PAMF Health Blog

Be Well, Be Well Informed

Summer Skin Care Tips for Kids

Posted on Jun 25, 2013

Whether you’re building sandcastles at the beach, playing Marco Polo at the pool or hiking at the park, summer spells outdoor fun. But pesky bugs, the harsh sun and our dry California climate can take a toll on your child’s skin. Here are PAMF Pediatrician Manisha Panchal, M.D.‘s answers to some of parents’ common questions about summer skin care. 

 Bugs seem to love my kids. What’s the best way to ward off mosquitoes?

If you’re in an area that has lots of mosquitoes, dress the kids—and yourself—in long sleeves and pants. That’s the best preventive measure. For added protection, apply an insect repellant containing 30 percent or less DEET to exposed skin once before going outdoors.

Don’t put repellant around the eyes and mouth. And, remember, never use DEET insect repellants on babies under 2 months.

If you don’t want to use repellant on your child’s skin, buy a small, light-weight repellant product that you can clip on to your child’s clothes. Also, consider a plug-in repellant for the bedroom, or a mosquito net to protect your child from those pesky critters at night.

What’s the best way to protect kids from the sun?

Limit direct sun exposure. That’s the very best way to protect your children from the sun’s rays. Light-weight, long-sleeved clothing, a wide-brimmed hat and sunglasses offer the most protection when outdoors. If possible, have your child play in the shade during the sun’s peak hours between 10 a.m. to 4 p.m.

Use sunscreen regularly. For the most effective sunscreen coverage:

  • Apply sunscreen liberally to cover all exposed skin, including your child’s ears, neck, hands and feet. Remember, more is better when it comes to sunscreen. Don’t skimp on covering up.
  • Put on sunscreen 20 to 30 minutes before heading outdoors. It can take 30 minutes for sunscreen to start working.
  • Don’t save your sunscreen for sunny days. Even on a cloudy day, up to 80 percent of the sun’s ultraviolet rays can pass through the clouds. You can check the national UV Index to find the specific UV risk for your area on any given day.
  • Reapply sunscreen every two hours and after a dip in the pool, even if you are using a water-resistant product.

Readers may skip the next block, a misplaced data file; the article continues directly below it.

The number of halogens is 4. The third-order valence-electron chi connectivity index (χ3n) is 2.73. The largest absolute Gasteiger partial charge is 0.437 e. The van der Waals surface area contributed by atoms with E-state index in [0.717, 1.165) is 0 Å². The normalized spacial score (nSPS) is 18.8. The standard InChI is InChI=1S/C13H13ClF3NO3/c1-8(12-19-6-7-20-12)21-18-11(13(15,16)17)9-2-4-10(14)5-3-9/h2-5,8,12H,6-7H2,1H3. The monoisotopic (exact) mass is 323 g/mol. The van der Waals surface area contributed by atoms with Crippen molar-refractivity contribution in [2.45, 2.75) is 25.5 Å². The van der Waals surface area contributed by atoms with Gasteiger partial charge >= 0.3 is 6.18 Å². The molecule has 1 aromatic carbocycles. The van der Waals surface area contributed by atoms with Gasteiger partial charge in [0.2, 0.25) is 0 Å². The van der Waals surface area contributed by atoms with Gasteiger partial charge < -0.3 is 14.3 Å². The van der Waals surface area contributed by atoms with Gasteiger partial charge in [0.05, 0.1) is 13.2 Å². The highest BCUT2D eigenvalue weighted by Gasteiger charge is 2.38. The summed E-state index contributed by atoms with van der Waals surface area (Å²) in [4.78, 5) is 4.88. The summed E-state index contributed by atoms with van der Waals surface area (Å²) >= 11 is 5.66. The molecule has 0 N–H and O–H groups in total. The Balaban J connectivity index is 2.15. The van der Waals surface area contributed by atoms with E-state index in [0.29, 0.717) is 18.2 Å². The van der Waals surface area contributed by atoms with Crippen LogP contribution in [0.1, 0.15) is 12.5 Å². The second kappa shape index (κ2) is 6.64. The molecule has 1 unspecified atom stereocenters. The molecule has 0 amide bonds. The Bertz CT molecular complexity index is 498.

• Keep babies under 6 months of age out of direct sunlight. They should avoid all sun exposure. Dress your little one in light-weight clothing and a hat with a brim.

There’s a huge choice of sunscreens. How do I pick the right one?

There are countless rows of sunscreens at the drugstore. Look for these labels and ingredients:

  • Choose a broad-spectrum sunscreen. That means it will protect against ultraviolet A (UVA) and ultraviolet B (UVB) rays.
  • SPF 30 is best for kids who are active outdoors for long periods of time. That higher sun protection factor blocks out 97 percent of the sun’s UVB rays. Sunscreens with even higher SPFs don’t offer much additional protection.
  • Zinc oxide and titanium dioxide are good for young children and those with sensitive skin. Sunscreens with these ingredients physically block the sun’s UVA rays from penetrating the skin. They are best for infants, toddlers and anyone with eczema. They are also effective and safe for older children and adults.

My child’s skin is really dry. What type of moisturizer will help?

Our dry California climate is harsh on skin. Moisturize regularly to avoid rough patches, itchy discomfort and dry skin. If your child has eczema, it’s essential to moisturize often. Petroleum jelly (Vaseline) is cheap and very effective but greasy. Cream or ointment-based moisturizers, like Aquaphor, are best.

Don’t be tricked by products marketed specifically for babies. Instead, choose creams free that are fragrance- and dye-free to avoid irritating your baby’s skin. Look for creams that come in tubs or squeeze bottles for the best results. Lotions in pump-based containers are thinner and not as effective.

Moisturize twice a day. If your child still has dry and itchy skin, talk to your doctor about other treatment options.

Manisha Panchal, M.D., is a board-certified pediatrician at the Palo Alto Medical Foundation, and contributed to this blog post.

Manisha Panchal, M.D.

Manisha Panchal, M.D.